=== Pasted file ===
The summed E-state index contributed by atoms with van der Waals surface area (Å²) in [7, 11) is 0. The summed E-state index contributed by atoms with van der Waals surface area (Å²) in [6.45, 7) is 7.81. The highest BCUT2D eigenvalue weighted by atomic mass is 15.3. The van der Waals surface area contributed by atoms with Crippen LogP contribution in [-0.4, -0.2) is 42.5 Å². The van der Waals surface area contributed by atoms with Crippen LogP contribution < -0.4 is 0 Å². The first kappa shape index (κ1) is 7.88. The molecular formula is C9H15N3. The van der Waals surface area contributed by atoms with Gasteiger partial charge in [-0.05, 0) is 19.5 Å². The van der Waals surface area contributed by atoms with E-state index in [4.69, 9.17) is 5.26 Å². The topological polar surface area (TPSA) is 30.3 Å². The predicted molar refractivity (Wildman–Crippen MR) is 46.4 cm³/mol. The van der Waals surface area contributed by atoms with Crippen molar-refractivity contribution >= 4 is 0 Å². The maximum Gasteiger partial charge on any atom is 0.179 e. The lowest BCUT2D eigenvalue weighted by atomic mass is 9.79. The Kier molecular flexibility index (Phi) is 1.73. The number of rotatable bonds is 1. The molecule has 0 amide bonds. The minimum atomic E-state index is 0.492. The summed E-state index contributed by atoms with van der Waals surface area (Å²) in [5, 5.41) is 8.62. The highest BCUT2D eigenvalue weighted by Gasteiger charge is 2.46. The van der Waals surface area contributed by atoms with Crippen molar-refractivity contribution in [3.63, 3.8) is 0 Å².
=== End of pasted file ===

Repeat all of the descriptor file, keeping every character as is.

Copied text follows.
The summed E-state index contributed by atoms with van der Waals surface area (Å²) in [7, 11) is 0. The summed E-state index contributed by atoms with van der Waals surface area (Å²) in [6.45, 7) is 7.81. The highest BCUT2D eigenvalue weighted by atomic mass is 15.3. The van der Waals surface area contributed by atoms with Crippen LogP contribution in [-0.4, -0.2) is 42.5 Å². The van der Waals surface area contributed by atoms with Crippen LogP contribution < -0.4 is 0 Å². The first kappa shape index (κ1) is 7.88. The molecular formula is C9H15N3. The van der Waals surface area contributed by atoms with Gasteiger partial charge in [-0.05, 0) is 19.5 Å². The van der Waals surface area contributed by atoms with E-state index in [4.69, 9.17) is 5.26 Å². The topological polar surface area (TPSA) is 30.3 Å². The predicted molar refractivity (Wildman–Crippen MR) is 46.4 cm³/mol. The van der Waals surface area contributed by atoms with Crippen molar-refractivity contribution >= 4 is 0 Å². The maximum Gasteiger partial charge on any atom is 0.179 e. The lowest BCUT2D eigenvalue weighted by atomic mass is 9.79. The Kier molecular flexibility index (Phi) is 1.73. The number of rotatable bonds is 1. The molecule has 0 amide bonds. The minimum atomic E-state index is 0.492. The summed E-state index contributed by atoms with van der Waals surface area (Å²) in [5, 5.41) is 8.62. The highest BCUT2D eigenvalue weighted by Gasteiger charge is 2.46. The van der Waals surface area contributed by atoms with Crippen molar-refractivity contribution in [3.63, 3.8) is 0 Å².